One Touched Jesus

A large crowd followed Jesus and pressed upon him.  There was a woman afflicted with hemorrhages for twelve years. She had suffered greatly at the hands of many doctors and had spent all that she had. Yet she was not helped but only grew worse. She had heard about Jesus and came up behind him in the crowd and touched his cloak. She said, “If I but touch his clothes, I shall be cured.” Immediately her flow of blood dried up. She felt in her body that she was healed of her affliction. Jesus, aware at once that power had gone out from him, turned around in the crowd and asked, “Who has touched my clothes?” But his disciples said to Jesus, “You see how the crowd is pressing upon you, and yet you ask, ‘Who touched me?'” And he looked around to see who had done it. The woman, realizing what had happened to her, approached in fear and trembling. She fell down before Jesus and told him the whole truth. He said to her, “Daughter, your faith has saved you. Go in peace and be cured of your affliction.” (Mark 5:25-35)

Imagine yourself as this woman in the gospel this morning. For the last 12 years you have a bleeding hemorrhage. It is literally draining the life out of you. You are tired and week all the time and are not sure how much longer you can go on. You are not sure how you have come this far. You have been to several doctors who have attempted painful and intrusive procedures that have done more harm than good. You are unclean. You are not allowed to touch anyone or be touched by anyone, not even your husband, if indeed he is still even in the picture. Whenever someone comes within arm’s reach of you, you must shout “Unclean” as if you were a leper. You can’t remember the last time you had so much as a conversation with another human being. You are an outcast. You are lonely. You are in pain. You are exhausted. You are dying.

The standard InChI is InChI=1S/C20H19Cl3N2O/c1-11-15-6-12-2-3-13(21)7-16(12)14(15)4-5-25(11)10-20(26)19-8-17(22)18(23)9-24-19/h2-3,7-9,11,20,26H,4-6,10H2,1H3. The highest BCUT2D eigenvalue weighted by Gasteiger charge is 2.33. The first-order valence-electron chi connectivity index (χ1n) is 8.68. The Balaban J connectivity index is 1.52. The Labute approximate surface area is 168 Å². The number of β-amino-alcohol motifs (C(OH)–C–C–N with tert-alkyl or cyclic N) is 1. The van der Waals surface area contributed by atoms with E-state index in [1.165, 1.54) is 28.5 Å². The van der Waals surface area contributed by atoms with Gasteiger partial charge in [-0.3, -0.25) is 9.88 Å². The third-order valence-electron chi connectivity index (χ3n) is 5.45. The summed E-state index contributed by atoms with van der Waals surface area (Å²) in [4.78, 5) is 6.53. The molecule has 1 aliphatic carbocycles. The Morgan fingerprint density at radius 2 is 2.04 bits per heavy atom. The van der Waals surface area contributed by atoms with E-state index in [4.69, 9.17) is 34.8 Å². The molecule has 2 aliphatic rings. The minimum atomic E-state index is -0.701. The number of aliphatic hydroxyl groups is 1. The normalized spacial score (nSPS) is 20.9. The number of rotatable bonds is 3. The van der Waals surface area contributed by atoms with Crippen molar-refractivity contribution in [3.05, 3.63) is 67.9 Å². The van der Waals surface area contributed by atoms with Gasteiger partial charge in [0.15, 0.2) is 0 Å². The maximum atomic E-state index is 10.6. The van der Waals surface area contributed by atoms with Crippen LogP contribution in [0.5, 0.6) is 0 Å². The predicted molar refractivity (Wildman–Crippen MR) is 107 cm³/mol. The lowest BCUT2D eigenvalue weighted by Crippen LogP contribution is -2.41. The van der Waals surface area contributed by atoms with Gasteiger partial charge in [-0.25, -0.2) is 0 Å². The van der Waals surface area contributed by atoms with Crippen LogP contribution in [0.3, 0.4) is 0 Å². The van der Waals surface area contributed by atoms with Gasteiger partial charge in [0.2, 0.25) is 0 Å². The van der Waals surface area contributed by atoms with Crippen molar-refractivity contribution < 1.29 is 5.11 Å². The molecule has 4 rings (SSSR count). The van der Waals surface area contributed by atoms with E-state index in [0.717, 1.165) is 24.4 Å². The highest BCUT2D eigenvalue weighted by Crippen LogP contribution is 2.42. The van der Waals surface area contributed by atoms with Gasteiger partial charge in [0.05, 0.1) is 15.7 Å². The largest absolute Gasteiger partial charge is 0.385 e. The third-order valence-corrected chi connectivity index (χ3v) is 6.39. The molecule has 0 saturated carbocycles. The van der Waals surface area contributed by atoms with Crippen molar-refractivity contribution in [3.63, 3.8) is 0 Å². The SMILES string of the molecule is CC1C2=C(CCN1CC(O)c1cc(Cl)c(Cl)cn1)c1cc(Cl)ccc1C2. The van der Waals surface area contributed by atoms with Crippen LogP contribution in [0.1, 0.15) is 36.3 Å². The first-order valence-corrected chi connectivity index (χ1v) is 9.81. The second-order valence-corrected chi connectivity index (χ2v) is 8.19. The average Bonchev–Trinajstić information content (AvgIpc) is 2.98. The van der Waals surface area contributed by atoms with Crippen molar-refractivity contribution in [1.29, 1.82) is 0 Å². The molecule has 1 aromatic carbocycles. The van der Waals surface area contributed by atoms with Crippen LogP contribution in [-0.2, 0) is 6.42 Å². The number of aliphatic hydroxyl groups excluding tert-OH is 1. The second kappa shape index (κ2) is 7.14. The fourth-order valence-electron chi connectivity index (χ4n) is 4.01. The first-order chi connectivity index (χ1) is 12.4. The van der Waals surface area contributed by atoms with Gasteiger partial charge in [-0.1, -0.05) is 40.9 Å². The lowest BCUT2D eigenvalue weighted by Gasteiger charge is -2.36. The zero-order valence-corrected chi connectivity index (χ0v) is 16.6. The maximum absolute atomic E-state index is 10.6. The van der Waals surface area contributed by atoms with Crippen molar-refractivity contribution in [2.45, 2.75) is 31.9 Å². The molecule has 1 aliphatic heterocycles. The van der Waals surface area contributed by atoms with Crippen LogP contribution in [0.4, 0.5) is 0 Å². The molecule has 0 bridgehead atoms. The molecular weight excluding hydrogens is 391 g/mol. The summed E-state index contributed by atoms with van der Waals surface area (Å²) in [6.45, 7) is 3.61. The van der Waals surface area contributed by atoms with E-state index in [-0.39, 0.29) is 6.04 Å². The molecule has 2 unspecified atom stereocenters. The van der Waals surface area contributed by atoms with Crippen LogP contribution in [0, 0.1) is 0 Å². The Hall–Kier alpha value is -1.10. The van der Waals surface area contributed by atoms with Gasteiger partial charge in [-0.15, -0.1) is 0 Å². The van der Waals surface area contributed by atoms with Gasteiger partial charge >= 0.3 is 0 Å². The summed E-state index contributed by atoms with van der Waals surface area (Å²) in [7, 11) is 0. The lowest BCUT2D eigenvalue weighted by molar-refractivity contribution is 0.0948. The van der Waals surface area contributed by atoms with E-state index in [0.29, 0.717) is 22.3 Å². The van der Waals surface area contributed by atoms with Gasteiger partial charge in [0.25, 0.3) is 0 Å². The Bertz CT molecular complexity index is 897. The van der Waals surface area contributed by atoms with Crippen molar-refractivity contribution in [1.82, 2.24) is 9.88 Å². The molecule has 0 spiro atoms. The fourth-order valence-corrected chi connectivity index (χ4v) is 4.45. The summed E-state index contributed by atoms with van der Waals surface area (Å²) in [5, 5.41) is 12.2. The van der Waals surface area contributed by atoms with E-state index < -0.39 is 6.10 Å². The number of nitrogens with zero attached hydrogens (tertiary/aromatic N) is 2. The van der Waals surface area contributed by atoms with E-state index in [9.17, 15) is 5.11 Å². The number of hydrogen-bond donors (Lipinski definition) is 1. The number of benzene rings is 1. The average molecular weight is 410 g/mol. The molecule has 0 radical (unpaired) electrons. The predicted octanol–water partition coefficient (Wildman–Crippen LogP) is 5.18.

Has anyone here ever felt that way before? Is there an area of your life in which you feel that way now?

You hear Jesus is in town. Somehow that name brings hope to the hopeless. You think, “If only I can touch the tassel of his prayer shawl. I believe I can be healed.” You sneak up behind him. People are pressing against him. They are pressing against you. You are breaking the law. You could be stoned. You don’t care. If this doesn’t work, you might as well be dead. You see a break in the crowd and slip forward. You bend down and touch a tassel of his prayer shawl. Suddenly, Jesus stops and stands erect. Immediately, you slip back in the crowd.

“Who touched me?” Jesus asks. The disciples think he’s joking. They laugh. “Everyone.” They answer. “The whole crowd is pressing against you.” “No.” Jesus smiles. “Someone touched me. I felt the power of God flow through me.” He is looking straight at you. There is no hiding now. You come forward and tell Jesus everything. He looks at you with loving eyes and calls you daughter. “Your faith has healed you. Go in peace. You are well.”

The point of this story is that there is a difference between pressing against Jesus and touching Jesus. The whole crowd was pressing against Jesus. One touched him. The difference was faith, but faith is not what you might think it is.